It’s been quite a ride. But what has she learned? From our April issue.
“I have but one lamp by which my feet are guided, and that
is the lamp of experience.”
- Patrick Henry, 1775
“I told reporters what I still believe today: government
experience doesn’t necessarily count for much.”
-Sarah Palin, Going Rogue, p. 84
Sarah Palin, 55 percent unfavorable poll ratings notwithstanding, is a political phenomenon the likes of which American public life rarely has seen. There’s something distinctive, something deeply personal, about the way her legions of strong supporters rush not just to defend her but to counter-attack any and all of her critics. Palin has a way of establishing a sense of connectedness with her backers — such a strong, attitudinal sense that she is not just like them but one of them — that she has created what amounts to a one-woman, conservative “identity politics” writ very, very large.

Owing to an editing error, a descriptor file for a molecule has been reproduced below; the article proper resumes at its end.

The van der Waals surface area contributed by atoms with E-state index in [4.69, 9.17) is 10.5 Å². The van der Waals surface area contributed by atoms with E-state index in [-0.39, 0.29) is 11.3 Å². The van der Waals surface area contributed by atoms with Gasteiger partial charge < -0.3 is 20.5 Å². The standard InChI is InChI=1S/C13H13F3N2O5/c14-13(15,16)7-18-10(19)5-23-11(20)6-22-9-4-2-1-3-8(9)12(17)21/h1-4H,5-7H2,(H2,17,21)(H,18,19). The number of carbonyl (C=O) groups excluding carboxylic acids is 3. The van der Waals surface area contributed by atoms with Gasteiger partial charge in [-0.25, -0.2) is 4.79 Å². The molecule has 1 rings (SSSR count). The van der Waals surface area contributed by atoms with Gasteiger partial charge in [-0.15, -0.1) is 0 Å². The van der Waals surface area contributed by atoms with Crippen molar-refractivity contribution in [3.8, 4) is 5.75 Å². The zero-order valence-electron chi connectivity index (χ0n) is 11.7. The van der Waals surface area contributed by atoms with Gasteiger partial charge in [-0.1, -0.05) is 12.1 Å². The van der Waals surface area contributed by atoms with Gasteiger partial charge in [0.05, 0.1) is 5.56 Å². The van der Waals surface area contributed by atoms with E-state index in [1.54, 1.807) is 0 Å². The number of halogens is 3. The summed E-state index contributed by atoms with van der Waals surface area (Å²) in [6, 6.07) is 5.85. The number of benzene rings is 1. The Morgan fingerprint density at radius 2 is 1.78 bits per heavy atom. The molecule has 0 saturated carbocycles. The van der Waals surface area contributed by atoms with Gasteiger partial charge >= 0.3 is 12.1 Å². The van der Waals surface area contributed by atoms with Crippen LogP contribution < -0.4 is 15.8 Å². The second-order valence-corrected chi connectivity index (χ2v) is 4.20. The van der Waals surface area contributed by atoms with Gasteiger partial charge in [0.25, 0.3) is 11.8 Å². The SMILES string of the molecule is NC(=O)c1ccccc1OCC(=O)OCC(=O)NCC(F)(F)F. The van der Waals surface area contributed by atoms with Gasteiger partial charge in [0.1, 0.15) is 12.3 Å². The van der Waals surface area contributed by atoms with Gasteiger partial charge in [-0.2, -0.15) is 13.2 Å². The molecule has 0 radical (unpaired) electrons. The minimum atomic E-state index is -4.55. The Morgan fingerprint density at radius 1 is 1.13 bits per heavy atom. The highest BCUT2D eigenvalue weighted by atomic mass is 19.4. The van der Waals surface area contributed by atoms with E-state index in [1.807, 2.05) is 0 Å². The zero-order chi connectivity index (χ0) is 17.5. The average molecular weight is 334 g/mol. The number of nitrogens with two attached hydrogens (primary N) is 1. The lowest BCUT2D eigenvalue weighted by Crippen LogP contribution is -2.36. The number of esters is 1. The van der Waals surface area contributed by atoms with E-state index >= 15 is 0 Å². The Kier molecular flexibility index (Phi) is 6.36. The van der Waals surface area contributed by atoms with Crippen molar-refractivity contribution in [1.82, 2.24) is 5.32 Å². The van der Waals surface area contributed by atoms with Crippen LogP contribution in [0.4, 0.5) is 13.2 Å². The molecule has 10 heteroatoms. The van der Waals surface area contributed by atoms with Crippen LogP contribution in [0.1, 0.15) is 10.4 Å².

Yet if conservatives are to continue a political love affair with this admirable and galvanizing woman, we need to insist on more than mere identity. And more than mere attitude.
We know that Sarah Palin shares our conservative values. But is she the leader conservatives need?
IN HER RECENTLY RELEASED memoir, Going Rogue, Palin tells a story about how she approached the first state budget she handled as governor. It sounds like something right out of the 1993 Kevin Kline movie, Dave, except that Palin’s tale is fact instead of fiction.
We worked late into the night with the warm midnight sun still pouring through my office windows….Pens in hand, we combed through the budget, line by line, page by page — my inner nerd coming out again, just like Wasilla City Council days….I had to know what was in there, or I wasn’t doing my job. We spent days trying to decipher who put in what and why. Late one night, I looked up from the table and asked our veteran staffers, “What did past governors do? How did they get through these budgets with so little detail?” “They didn’t,” was the response. Before, others skimmed through it and governors signed off on it. Well, it was a new day, and we sifted through funding requests for schools, roads, ports, AstroTurf and batting cages, blueberry farms, and, believe or not, a lawmaker’s friend’s suicide memorial….